Michigan Vet Helps Place Lebanese Cats in New Homes

Rescue project ties into global pet spay and neuter initiative.

By Soraya Gutierrez | Posted: May 7, 2008 2 a.m. EDT

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Courtesy of Animals Lebanon
Cats Mombey and Azure traveled from Lebanon to the United States to find new homes.
An animal welfare group in Lebanon helped find homes for seven cats in the United States after teaming up with a veterinarian in Michigan. Bruce Langlois, DVM, hospital director at Animal Hospital of Lowell, welcomed 14 cats and one dog to his clinic as part of a global initiative to spay and neuter 100,000 animals a year on a clinic-by-clinic basis.

Langlois visited Beirut in February as part of an outreach effort with Remote Area Medical, a volunteer organization that provides free health care and veterinary services in remote areas throughout the world. During his one-week stay in Beirut, he trained other veterinarians and a rescue group on how to operate high-volume spay/neuter programs in a sterile and humane way.

Rescue group members were interested in traveling to the United States to learn more about caring for pets. They arrived in Michigan in April, along with the 14 cats and one dog in need of homes.

The dog and seven cats were adopted, Langlois said. An adoption event is planned to find homes for the remaining cats.

Courtesy of Animals Lebanon
Tabboush the cat was relocated from Lebanon to the United States.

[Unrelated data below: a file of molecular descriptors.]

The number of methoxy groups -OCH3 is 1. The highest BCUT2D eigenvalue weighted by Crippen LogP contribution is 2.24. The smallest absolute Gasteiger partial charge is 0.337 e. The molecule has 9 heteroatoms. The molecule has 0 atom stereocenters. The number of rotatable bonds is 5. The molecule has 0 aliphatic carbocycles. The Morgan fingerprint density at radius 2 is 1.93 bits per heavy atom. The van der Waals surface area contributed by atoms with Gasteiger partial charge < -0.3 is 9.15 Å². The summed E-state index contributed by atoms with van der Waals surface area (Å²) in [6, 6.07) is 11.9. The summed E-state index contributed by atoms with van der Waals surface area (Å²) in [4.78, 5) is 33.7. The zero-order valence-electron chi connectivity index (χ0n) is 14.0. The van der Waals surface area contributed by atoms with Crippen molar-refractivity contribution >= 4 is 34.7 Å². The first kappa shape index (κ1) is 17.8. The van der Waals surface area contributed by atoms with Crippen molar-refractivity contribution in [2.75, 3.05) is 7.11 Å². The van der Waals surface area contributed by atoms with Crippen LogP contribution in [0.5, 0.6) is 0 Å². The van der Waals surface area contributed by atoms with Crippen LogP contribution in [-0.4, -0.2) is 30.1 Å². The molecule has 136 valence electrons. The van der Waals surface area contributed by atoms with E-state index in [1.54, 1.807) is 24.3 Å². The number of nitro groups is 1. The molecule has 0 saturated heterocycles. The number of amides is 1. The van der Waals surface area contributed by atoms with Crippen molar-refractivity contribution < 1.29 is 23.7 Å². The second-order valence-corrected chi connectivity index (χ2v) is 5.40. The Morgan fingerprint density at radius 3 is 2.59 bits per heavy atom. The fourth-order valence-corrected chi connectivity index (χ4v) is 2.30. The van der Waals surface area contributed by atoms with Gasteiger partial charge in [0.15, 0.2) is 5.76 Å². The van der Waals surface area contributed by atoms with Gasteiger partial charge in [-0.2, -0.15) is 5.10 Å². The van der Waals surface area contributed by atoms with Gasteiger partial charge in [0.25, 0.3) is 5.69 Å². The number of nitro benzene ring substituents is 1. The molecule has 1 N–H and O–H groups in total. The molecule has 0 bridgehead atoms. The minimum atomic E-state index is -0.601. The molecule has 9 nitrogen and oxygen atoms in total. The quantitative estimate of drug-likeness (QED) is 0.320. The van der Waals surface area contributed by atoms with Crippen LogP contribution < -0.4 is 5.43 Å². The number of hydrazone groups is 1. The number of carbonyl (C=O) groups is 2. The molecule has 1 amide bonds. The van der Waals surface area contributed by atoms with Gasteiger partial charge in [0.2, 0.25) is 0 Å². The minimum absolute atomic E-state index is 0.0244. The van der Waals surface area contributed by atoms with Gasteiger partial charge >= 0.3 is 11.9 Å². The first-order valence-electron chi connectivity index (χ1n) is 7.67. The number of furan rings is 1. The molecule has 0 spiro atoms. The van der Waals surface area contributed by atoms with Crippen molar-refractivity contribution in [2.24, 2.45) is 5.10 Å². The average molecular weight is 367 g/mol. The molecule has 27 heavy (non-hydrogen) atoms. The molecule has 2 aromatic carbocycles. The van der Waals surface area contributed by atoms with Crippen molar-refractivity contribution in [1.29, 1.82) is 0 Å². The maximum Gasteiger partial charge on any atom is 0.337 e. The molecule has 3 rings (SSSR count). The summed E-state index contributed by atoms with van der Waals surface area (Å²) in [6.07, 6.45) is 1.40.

The cats were given names such as Tabboush, which means “chubby” in Arabic. Tabboush was abandoned by his owners on a street in Lebanon. Langlois said they were likely left to roam the streets when their owners fled Lebanon during a time of political unrest. The animals were rescued from the streets by volunteers; some were found next to garbage bins.

“This small group is the only animal rescue group in all of Lebanon,” Langlois said. “They are doing a very good job.”

Marguerite Shaarawi accompanied the cats on the flight from Lebanon. She said it’s important to emphasize the need for spay/neuter programs to control the pet population. “Animals all over the world need help,” she said.

Shaarawi will spend one more week in Michigan before returning to Lebanon. To learn more about Remote Area Medical, visit the organization’s website.

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Michigan Vet Helps Place Lebanese Cats in New Homes

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Reader Comments

E    Attleboro, MA

5/8/2008 12:51:43 AM

Great article

Heather    Enid, OK

5/7/2008 10:15:46 PM

Good article!

cyan    boulder, CO

5/7/2008 10:04:18 PM

good article

Sharon    Hammond, IN

5/7/2008 8:19:14 PM

This is a wonderful thing, but why not let people here in this country adopt them?

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